Put out the word that you will pick fruit trees. I have a list of folks whose trees I pick yearly. We get the surplus fruit to eat, can or bake with, they get a clean yard and don't have to watch the fruit moldering. I take canned goods to them as a thank you.
Buy meat that is marked down at the grocery store. I would love to buy organic, but I simply can't afford it. I watch for 25% and 50% off stickers and buy up as much as I can. Most goes into the freezer, some is eaten for dinner that night or the next and some shared with others. Use whole chickens rather than parts. Make your own broth. Use the bones from the meat you buy for beef stock. Collect vegetable trimmings in a freezer bag and use that for stock making rather than fresh produce.
Buy very little packaged "food". Meat, eggs, veggies, fruit. This is all we need to be healthy.
Grow a garden. It doesn't have to be more than some buckets alongside the garage. Lettuce is very easy to grow and will grow all year round in many places. Tomatoes grow like weeds in the summer. One zucchini plant supplies my entire family for most of the summer.
Make condiments from scratch. You can save SO much money, they taste ever-so-much better and have no mystery ingredients. I have many recipes here and here.
Cook your meals from scratch. Make the ingredients for your from scratch meals from scratch! For example, prepare dried beans rather than using canned (unless you canned them yourself), chop veggies rather than using frozen, cut stew meat out of an inexpensive roast rather than buying it pre-cut. You can think of many other purchased boxes and cans you can eliminate by making basic ingredients yourself.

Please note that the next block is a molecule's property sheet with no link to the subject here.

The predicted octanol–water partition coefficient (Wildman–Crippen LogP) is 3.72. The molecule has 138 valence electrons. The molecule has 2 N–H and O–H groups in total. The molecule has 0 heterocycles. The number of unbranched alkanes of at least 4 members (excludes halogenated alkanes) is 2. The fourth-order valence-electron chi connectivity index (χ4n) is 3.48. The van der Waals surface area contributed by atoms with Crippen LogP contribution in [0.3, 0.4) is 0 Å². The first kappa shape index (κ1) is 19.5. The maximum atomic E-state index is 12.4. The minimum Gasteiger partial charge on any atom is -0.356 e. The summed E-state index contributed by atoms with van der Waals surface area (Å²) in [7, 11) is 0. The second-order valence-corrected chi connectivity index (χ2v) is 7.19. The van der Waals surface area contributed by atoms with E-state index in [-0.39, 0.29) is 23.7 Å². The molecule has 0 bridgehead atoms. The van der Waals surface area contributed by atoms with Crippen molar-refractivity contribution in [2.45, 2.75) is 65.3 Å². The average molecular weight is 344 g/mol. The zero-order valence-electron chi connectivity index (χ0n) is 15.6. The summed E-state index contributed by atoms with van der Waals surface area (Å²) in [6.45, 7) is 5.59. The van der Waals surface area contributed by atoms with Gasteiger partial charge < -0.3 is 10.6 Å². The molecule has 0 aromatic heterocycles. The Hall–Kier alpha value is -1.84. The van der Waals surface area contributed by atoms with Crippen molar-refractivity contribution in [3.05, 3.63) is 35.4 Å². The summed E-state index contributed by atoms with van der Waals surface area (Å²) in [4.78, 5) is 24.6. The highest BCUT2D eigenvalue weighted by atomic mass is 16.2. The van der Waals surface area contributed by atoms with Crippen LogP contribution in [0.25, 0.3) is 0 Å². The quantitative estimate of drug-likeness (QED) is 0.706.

Have a crockpot of beans prepared at all times to feed your hollow-legged teenagers. This has saved me tons of food dollars as my boys go through growing spurts.
Tuesday, October 4, 2011
The Farmer's Market surplus harvest season has begun! Two weeks in a row now, I have been able to get large flats of green beans and peaches. I now have my goal for the year (as far as green beans go) met! I finished 21 quarts last week and 28 this week. With what I had canned earlier from my picking at a friend's garden, I am over 52 quarts. I made 20 pints of Vanilla Peach Blueberry Jam on Sunday. I have just about all the different peach jams I had hoped to make done. The freezer has many gallon bags filled with sliced fruit for smoothies, too.
On the canning docket for the rest of the week: making chicken broth with the carcass of the chicken we got Saturday, canning the Peach Honey that finished cooking today, making Chili con Carne with my friend M. who wants to learn how to pressure can, Mock Pineapple and maybe some Banberry Jam. I have to convert this recipe to Pomona pectin before I make it. I love these cooler days when canning is a pleasure!
Saturday, October 1, 2011